Our 2020 program team was notably diverse in terms of racial identities and disciplinary backgrounds, which gave us an incredible set of skills and experiences to draw upon in redesigning such a complex program. Our lead facilitator, Dr. Tazin Daniels, a medical anthropologist, had been involved with PFF since 2016 and had over a decade of experience designing and teaching equitable online courses. Our co-facilitator, Dr. Elizabeth Bailey, a chemist and new instructional consultant, brought content expertise and a fresh set of eyes to review each aspect of the program. Our graduate program assistant, Anoff Cobblah, a literary critic, brought the invaluable perspective of being a past participant and knew the learning management system, Canvas, very well. We also had the benefit of two event coordinators, Hannah Burke and Malini Dasgupta, who took on many logistical responsibilities to ensure a smooth transition. Most importantly, we had a well-developed team dynamic, built in the previous 4 months upon co-created communication norms and multiple conversations about shared visioning and democratic decision-making.

3. Do we have the resources to do this well?

Our center’s senior leadership agreed that our team should prioritize developing a remote version of the seminar to serve as a pilot for our major fall teaching orientations and academies that would likely also be delivered remotely. This meant we would be intentionally shielded from the influx of requests to support faculty in the sudden pivot to remote teaching. We balanced our optimism for what we might accomplish with the reality that our psychological resources would be stretched, as each of us had to make the shift to remote work and were differently impacted by COVID-19. We would need to rely on one another to communicate our needs, set boundaries, and support one another over the next 3 months to pull this off.

Securing Stakeholder Buy-in

Schein (1996) explains that a key element of the unfreezing stage is the creation of “psychological safety” among stakeholders who might be resistant to change. Although COVID-19 took a F2F seminar off the table, we still had to convince both our financial sponsor, the Graduate School, and participants that we were committed and equipped to deliver on the original goals of the seminar (Levasseur, 2001). In addition, we knew that building a successful online community would involve new challenges, such as encouraging commitment and contribution in this new and unexpected format (Kraut & Resnick, 2012). With this in mind, we identified the following set of values to frame our decisions for our stakeholders:

  1. Transparency: We should be clear about how and why we make certain design choices within the seminar.
  2. Equity: We should ensure that as many accepted participants as possible are able to benefit from the seminar, regardless of their personal circumstances.
  3. Flexibility: We should make the experience customizable to meet the range of individual expectations and needs.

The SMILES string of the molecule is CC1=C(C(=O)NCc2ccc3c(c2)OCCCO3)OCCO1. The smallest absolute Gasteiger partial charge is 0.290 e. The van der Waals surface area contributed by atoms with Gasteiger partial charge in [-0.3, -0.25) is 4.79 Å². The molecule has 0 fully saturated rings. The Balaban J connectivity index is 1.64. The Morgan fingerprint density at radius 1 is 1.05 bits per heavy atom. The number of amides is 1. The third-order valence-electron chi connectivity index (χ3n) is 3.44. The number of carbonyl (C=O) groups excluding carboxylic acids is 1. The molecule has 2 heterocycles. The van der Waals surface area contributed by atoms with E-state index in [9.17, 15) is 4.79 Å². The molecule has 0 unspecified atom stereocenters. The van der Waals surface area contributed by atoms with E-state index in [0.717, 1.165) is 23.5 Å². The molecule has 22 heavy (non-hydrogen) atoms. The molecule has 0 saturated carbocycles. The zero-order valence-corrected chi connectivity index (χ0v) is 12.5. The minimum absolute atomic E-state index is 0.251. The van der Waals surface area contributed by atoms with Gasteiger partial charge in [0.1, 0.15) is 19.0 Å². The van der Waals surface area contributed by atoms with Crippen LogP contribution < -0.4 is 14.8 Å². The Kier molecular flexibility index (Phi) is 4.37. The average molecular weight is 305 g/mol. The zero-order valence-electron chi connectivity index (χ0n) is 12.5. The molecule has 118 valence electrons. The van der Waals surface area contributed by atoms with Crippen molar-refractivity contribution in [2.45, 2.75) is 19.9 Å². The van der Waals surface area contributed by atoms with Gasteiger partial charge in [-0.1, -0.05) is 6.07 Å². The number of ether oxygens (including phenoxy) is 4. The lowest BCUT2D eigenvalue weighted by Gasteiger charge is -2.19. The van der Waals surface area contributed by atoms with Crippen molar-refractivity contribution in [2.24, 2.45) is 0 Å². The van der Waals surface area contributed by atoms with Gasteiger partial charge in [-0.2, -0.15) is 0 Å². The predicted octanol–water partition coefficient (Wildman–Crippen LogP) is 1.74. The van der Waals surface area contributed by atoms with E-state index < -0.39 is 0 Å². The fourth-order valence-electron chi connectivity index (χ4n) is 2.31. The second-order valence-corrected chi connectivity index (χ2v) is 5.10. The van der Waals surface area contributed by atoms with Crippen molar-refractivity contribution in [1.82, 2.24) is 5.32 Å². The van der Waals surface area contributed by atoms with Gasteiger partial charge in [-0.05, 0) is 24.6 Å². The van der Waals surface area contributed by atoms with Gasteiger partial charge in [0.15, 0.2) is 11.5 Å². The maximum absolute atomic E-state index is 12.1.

4. Care: We should be realistic about what is possible during this time and try our best to not overburden ourselves or our participants.

Based on these criteria, we ultimately settled on a 5-week asynchronous, paced format, with non-mandatory options for synchronous interaction. Once we received approval from the Graduate School, we reached out to participants again in early April, and 58 graduate students confirmed their commitment to participate in the remote seminar that would launch in less than a month.

Change: Implementing Equitable Structures and Practices

Having generated initial buy-in and successfully “unfrozen” the traditional F2F format of PFF, we began the exciting work of building and implementing a set of new structures and practices to facilitate a flexible community-based experience online. Scholarship on online learning and teaching (Berry, 2019; Hill, 2002; Thormann & Fidalgo, 2014) and online professional development workshops (Hokanson et al., 2019) has demonstrated the importance of community building in online spaces but also that building these communities can be challenging. For this to work, we needed to facilitate what Schein (1996) calls “cognitive restructuring,” or a shift in understanding and assessments of what a “sense of community” should look and feel like in this new remote environment.

Building Community Asynchronously

One of the key inclusive changes we made to the seminar was that participants would not be required to meet synchronously at a specific time to earn a certificate of completion. We digitized and released all of our content and assignments via Canvas on a regular schedule, allowing participants flexibility in when they would interact with materials. In particular, we relied on the following mechanisms to facilitate asynchronous interactions between participants, with facilitators, and with faculty mentors: video introductions, discussion boards, weekly announcements, and pre-recorded faculty panels.